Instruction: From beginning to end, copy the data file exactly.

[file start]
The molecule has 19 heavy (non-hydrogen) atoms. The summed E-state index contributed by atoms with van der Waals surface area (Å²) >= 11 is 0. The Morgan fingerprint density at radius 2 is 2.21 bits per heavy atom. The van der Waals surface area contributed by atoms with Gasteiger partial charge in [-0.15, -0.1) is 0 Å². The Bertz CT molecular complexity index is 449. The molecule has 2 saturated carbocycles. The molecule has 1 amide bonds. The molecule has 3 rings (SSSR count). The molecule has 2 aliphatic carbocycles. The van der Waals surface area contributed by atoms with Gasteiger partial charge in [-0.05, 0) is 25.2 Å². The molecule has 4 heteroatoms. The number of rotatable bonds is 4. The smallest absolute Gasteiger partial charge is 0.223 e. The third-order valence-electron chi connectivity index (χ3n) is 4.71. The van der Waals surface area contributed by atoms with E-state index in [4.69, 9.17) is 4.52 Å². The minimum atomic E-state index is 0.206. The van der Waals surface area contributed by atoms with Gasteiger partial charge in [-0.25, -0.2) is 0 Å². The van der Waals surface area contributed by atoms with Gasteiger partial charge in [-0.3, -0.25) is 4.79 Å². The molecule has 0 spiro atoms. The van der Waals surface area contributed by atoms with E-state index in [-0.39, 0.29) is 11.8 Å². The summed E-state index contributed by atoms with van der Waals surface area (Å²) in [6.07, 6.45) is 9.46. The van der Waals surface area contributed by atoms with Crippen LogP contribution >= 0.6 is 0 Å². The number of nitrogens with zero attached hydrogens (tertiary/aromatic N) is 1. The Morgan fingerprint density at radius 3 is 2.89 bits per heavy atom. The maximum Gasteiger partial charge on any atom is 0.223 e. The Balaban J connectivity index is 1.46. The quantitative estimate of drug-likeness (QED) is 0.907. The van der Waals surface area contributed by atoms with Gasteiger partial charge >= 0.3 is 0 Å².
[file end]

The molecule has 19 heavy (non-hydrogen) atoms. The summed E-state index contributed by atoms with van der Waals surface area (Å²) >= 11 is 0. The Morgan fingerprint density at radius 2 is 2.21 bits per heavy atom. The van der Waals surface area contributed by atoms with Gasteiger partial charge in [-0.15, -0.1) is 0 Å². The Bertz CT molecular complexity index is 449. The molecule has 2 saturated carbocycles. The molecule has 1 amide bonds. The molecule has 3 rings (SSSR count). The molecule has 2 aliphatic carbocycles. The van der Waals surface area contributed by atoms with Gasteiger partial charge in [-0.05, 0) is 25.2 Å². The molecule has 4 heteroatoms. The number of rotatable bonds is 4. The smallest absolute Gasteiger partial charge is 0.223 e. The third-order valence-electron chi connectivity index (χ3n) is 4.71. The van der Waals surface area contributed by atoms with E-state index in [4.69, 9.17) is 4.52 Å². The minimum atomic E-state index is 0.206. The van der Waals surface area contributed by atoms with Gasteiger partial charge in [-0.25, -0.2) is 0 Å². The van der Waals surface area contributed by atoms with Gasteiger partial charge in [-0.3, -0.25) is 4.79 Å². The molecule has 0 spiro atoms. The van der Waals surface area contributed by atoms with E-state index in [-0.39, 0.29) is 11.8 Å². The summed E-state index contributed by atoms with van der Waals surface area (Å²) in [6.07, 6.45) is 9.46. The van der Waals surface area contributed by atoms with Crippen LogP contribution >= 0.6 is 0 Å². The number of nitrogens with zero attached hydrogens (tertiary/aromatic N) is 1. The Morgan fingerprint density at radius 3 is 2.89 bits per heavy atom. The maximum Gasteiger partial charge on any atom is 0.223 e. The Balaban J connectivity index is 1.46. The quantitative estimate of drug-likeness (QED) is 0.907. The van der Waals surface area contributed by atoms with Gasteiger partial charge >= 0.3 is 0 Å².